Butterflies of the Adirondack Mountains: Canadian Tiger Swallowtail (Papilio canadensis) at the Paul Smiths VIC Native Species Butterfly House (9 June 2012)

Butterflies of the Adirondack Mountains:
Canadian Tiger Swallowtail (Papilio canadensis)

Butterflies of the Adirondack Mountains: Canadian Tiger Swallowtail (Papilio canadensis) near the Paul Smiths VIC Native Species Butterfly House (9 June 2012) Butterflies of the Adirondacks: Canadian Tiger Swallowtail near the Paul Smiths VIC Butterfly House (9 June 2012)

The Canadian Tiger Swallowtail (Papilio canadensis) is a large butterfly with distinctive yellow and black coloring that may be seen in the Adirondack Mountains in upstate New York in early summer. It is a member of the family Papilionidae (Swallowtails), named for the tail-like projections on their hind wings, resembling the tails of swallows. [1]

Seen from above, the Canadian Tiger Swallowtail has a yellow ground color with wide, black tiger stripes. [2] The underside is yellow and often has an over-scaling or orange and black.[3] This butterfly has an average wingspan of 2.9 inches.[4]

The Canadian Tiger Swallowtail is similar to the Eastern Tiger Swallowtail, which is somewhat larger and occurs south of the Adirondack Mountains. [5] [6] Earlier sources refer to the Canadian Tiger Swallowtail as a subspecies. [7] [8] The Canadian Tiger Swallowtail was recognized as a separate species in the early 1990s.[9] [10] The two are closely related and hybrids reportedly occur in central New England. Canadian Tiger Swallowtails can survive in colder winters than Eastern Tiger Swallowtails and experience higher mortality when exposed to heat. In contrast to Eastern Swallowtails, Canadian Tiger Swallowtails rarely produce dark females. [11] [12] [13]

The eggs of the Canadian Tiger Swallowtail are smooth and green. Immature caterpillars resemble bird droppings. [14] Mature caterpillars are dark green with two large eye spots, creating a snake-like profile. [15] [16] Caterpillar hosts include the leaves of birch, aspen and black cherry. [17] [18] [19]

Adult Canadian Tiger Swallowtails subsist on nectar from flowers. [20] The Canadian Tiger Swallowtail is an enthusiastic mud-puddler; at times hundreds may be seen gathered at the same small puddle. [21]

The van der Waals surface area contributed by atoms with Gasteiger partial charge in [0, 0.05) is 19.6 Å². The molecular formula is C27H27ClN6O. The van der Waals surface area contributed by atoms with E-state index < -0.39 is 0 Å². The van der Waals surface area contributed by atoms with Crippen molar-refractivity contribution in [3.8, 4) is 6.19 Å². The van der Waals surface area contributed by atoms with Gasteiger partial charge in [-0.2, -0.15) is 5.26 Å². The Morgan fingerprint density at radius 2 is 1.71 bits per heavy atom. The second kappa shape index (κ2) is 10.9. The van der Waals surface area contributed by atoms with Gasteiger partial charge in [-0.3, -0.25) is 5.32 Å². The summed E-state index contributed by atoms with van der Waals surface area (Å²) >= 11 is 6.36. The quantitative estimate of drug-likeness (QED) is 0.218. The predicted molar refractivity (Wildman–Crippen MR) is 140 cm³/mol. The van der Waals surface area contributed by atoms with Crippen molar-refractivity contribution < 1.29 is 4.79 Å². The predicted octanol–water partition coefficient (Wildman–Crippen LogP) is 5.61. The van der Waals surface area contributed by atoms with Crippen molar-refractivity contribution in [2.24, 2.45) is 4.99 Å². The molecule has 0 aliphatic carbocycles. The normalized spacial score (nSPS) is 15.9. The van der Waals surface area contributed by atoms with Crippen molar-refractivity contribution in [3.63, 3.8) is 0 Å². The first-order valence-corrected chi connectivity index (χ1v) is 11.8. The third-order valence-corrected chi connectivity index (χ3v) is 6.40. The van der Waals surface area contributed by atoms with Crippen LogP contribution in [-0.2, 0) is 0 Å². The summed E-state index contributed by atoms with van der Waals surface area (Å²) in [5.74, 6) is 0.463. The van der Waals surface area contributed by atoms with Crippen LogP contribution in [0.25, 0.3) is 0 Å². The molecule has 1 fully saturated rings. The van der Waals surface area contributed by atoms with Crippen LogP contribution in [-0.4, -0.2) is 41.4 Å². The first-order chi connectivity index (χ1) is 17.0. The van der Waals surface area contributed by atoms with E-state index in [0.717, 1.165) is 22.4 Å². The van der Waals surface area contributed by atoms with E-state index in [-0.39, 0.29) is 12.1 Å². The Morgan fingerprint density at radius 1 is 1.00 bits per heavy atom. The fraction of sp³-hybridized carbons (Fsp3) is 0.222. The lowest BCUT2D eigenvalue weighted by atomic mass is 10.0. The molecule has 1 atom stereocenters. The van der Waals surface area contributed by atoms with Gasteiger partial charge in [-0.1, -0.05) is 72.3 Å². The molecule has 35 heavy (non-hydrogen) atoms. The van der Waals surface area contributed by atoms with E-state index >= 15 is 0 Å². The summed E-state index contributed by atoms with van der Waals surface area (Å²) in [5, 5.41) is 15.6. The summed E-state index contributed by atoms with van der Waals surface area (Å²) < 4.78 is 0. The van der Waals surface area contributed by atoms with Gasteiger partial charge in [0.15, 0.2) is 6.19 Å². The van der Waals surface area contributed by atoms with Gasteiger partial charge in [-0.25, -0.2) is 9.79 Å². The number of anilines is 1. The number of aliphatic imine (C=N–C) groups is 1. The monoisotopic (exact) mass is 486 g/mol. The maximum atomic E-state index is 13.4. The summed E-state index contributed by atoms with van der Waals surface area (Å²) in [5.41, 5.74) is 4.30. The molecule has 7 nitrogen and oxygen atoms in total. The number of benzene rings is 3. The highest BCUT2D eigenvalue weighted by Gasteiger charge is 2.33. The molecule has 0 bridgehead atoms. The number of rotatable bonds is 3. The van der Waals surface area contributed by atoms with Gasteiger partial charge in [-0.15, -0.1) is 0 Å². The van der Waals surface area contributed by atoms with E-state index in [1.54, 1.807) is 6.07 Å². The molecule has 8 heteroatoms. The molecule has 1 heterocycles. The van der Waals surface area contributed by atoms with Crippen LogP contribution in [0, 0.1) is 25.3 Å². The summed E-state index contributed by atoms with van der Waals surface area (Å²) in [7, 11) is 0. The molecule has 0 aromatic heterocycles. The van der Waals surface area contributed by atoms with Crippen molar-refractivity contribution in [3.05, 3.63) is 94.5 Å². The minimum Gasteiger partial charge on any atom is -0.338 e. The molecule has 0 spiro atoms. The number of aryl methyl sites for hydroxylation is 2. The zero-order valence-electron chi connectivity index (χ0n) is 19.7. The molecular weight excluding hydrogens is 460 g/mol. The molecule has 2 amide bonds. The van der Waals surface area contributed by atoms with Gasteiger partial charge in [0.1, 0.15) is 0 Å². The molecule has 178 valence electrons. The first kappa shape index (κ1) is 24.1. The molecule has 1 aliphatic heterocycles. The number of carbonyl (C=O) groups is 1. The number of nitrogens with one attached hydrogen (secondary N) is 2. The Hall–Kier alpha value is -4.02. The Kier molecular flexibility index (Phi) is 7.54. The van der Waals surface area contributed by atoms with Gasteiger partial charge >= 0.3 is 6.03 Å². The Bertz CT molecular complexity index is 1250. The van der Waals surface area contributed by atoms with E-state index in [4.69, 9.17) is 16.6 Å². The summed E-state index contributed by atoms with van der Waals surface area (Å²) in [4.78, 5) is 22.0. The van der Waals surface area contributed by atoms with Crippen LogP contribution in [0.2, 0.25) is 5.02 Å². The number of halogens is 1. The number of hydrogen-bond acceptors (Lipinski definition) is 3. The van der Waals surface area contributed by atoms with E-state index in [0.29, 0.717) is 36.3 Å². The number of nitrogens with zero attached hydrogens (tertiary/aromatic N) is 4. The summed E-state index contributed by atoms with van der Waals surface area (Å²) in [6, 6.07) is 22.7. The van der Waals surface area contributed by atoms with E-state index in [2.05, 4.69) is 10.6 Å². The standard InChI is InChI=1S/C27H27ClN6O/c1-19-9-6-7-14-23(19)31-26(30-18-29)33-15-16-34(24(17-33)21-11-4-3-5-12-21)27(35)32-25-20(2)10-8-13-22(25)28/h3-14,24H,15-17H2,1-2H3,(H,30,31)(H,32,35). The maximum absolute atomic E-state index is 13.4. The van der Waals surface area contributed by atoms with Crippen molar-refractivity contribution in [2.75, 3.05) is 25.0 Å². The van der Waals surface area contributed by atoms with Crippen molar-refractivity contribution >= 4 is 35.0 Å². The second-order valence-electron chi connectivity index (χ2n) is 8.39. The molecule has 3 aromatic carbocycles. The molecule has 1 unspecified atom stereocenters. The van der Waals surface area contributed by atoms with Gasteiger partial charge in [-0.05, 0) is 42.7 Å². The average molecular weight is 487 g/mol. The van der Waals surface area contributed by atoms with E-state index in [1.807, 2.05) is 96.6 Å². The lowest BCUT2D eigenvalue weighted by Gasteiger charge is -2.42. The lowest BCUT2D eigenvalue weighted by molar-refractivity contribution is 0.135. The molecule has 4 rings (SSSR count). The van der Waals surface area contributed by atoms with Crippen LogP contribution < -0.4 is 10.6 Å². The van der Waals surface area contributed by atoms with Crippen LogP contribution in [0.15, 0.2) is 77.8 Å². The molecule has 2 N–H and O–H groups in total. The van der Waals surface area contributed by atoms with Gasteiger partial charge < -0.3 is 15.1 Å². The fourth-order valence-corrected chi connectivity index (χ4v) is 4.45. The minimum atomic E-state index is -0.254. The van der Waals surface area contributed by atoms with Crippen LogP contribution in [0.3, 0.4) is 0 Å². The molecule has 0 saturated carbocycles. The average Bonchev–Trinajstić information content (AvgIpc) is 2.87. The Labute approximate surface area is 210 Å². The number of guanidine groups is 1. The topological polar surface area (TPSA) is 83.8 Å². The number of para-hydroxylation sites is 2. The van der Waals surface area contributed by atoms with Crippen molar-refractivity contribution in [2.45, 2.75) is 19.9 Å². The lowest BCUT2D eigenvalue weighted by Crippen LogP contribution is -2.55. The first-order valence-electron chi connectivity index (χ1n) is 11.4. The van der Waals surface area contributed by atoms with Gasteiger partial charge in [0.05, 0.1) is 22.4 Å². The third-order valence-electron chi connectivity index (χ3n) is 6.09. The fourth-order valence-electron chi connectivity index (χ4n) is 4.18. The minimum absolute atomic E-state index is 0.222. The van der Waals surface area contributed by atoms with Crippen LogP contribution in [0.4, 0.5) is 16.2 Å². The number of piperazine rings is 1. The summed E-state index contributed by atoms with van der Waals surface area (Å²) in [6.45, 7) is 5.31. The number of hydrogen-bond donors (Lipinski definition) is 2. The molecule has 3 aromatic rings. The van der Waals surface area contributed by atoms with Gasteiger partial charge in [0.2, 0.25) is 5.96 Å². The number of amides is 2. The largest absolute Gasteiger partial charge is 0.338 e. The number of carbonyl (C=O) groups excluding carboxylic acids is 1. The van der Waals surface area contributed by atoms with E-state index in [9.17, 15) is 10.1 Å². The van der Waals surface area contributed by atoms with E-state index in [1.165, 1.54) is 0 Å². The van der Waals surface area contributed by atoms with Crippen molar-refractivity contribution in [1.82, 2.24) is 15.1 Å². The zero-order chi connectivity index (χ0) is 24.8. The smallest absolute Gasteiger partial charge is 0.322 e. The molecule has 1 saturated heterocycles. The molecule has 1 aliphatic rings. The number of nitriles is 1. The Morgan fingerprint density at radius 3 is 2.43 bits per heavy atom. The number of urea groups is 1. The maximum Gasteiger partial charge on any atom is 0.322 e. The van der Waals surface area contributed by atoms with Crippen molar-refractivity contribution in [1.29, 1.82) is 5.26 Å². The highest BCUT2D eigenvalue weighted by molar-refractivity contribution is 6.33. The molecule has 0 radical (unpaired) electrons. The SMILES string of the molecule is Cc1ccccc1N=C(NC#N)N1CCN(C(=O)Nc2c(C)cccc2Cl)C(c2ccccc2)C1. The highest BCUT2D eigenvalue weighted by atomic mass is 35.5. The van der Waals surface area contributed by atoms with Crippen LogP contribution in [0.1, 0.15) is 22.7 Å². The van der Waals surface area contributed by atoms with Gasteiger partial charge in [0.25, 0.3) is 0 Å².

Butterflies of the Adirondack Mountains: Canadian Tiger Swallowtail (Papilio canadensis) at the Paul Smiths VIC Native Species Butterfly House (9 June 2012)Butterflies of the Adirondacks: Canadian Tiger Swallowtail in the Paul Smiths VIC Butterfly House (9 June 2012)

The range of the Canadian Tiger Swallowtail includes the northern portions of the North American continent from central Alaska across Canada and the northern Great Lakes states south to northern New York State (including the Adirondack Park) and northern New England. [22] [23] [24] Its habitat includes northern deciduous and mixed deciduous-coniferous woodlands, wooded suburban areas, and forest edges. [25] [26] [27] [28]

The flight period for the Canadian Tiger Swallowtail is from mid-May to late July, depending on latitude.[29] [30] The Canadian Tiger Swallowtail's flight period in the Adirondack Mountains has not been established. However, most sightings for the Adirondack Park reported in the North American Butterfly Association data base, [31] the BugGuide data base,[32] the INaturalist data base, [33] and the Yahoo New York State Butterfly Group [34] are in very late May and June. During the summer of 2012, Canadian Tiger Swallowtails were seen in the Paul Smiths VIC Native Species Butterfly House and in the adjacent Butterfly Garden in June. [35]

References



Explore the VIC

The Paul Smiths VIC offers a wide variety of programs throughout the year to educate and inform Adirondack Park residents and visitors about the natural wonders of the Adirondack Mountains. You can help support these programs by joining the Friends of the VIC. More information on Friends of the VIC memberships

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